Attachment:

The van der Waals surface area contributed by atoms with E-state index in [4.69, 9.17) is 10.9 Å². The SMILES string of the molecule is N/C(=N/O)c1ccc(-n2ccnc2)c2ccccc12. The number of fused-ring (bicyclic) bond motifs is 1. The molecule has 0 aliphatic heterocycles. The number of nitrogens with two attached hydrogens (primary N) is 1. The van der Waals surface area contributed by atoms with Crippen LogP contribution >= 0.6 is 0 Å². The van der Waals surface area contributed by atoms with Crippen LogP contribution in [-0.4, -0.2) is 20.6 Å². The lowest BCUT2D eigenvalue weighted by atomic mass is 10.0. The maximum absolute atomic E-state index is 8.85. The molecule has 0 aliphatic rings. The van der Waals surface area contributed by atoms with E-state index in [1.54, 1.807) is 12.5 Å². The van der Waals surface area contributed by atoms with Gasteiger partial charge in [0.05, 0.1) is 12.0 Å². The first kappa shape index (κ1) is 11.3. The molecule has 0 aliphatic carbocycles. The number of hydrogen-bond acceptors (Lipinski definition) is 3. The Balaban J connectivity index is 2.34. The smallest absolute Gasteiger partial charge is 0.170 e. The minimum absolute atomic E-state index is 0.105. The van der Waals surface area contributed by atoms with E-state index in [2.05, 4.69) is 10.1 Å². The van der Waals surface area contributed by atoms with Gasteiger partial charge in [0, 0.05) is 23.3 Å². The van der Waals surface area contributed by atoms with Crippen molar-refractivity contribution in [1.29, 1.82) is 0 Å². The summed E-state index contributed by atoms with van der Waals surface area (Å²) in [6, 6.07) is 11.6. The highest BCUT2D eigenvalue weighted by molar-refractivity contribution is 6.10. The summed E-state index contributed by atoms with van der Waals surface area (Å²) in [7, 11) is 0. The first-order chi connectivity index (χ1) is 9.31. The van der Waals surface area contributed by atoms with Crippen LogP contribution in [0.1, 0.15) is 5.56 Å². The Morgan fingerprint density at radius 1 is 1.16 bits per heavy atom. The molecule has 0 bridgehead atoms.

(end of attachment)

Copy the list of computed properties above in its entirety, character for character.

The van der Waals surface area contributed by atoms with E-state index in [4.69, 9.17) is 10.9 Å². The SMILES string of the molecule is N/C(=N/O)c1ccc(-n2ccnc2)c2ccccc12. The number of fused-ring (bicyclic) bond motifs is 1. The molecule has 0 aliphatic heterocycles. The number of nitrogens with two attached hydrogens (primary N) is 1. The van der Waals surface area contributed by atoms with Crippen LogP contribution >= 0.6 is 0 Å². The van der Waals surface area contributed by atoms with Crippen LogP contribution in [-0.4, -0.2) is 20.6 Å². The lowest BCUT2D eigenvalue weighted by atomic mass is 10.0. The maximum absolute atomic E-state index is 8.85. The molecule has 0 aliphatic rings. The van der Waals surface area contributed by atoms with E-state index in [1.54, 1.807) is 12.5 Å². The van der Waals surface area contributed by atoms with Gasteiger partial charge in [0.05, 0.1) is 12.0 Å². The first kappa shape index (κ1) is 11.3. The molecule has 0 aliphatic carbocycles. The number of hydrogen-bond acceptors (Lipinski definition) is 3. The Balaban J connectivity index is 2.34. The smallest absolute Gasteiger partial charge is 0.170 e. The minimum absolute atomic E-state index is 0.105. The van der Waals surface area contributed by atoms with E-state index in [2.05, 4.69) is 10.1 Å². The van der Waals surface area contributed by atoms with Gasteiger partial charge in [0, 0.05) is 23.3 Å². The van der Waals surface area contributed by atoms with Crippen molar-refractivity contribution in [1.29, 1.82) is 0 Å². The summed E-state index contributed by atoms with van der Waals surface area (Å²) in [6, 6.07) is 11.6. The highest BCUT2D eigenvalue weighted by molar-refractivity contribution is 6.10. The summed E-state index contributed by atoms with van der Waals surface area (Å²) in [7, 11) is 0. The first-order chi connectivity index (χ1) is 9.31. The van der Waals surface area contributed by atoms with Crippen LogP contribution in [0.1, 0.15) is 5.56 Å². The Morgan fingerprint density at radius 1 is 1.16 bits per heavy atom. The molecule has 0 bridgehead atoms.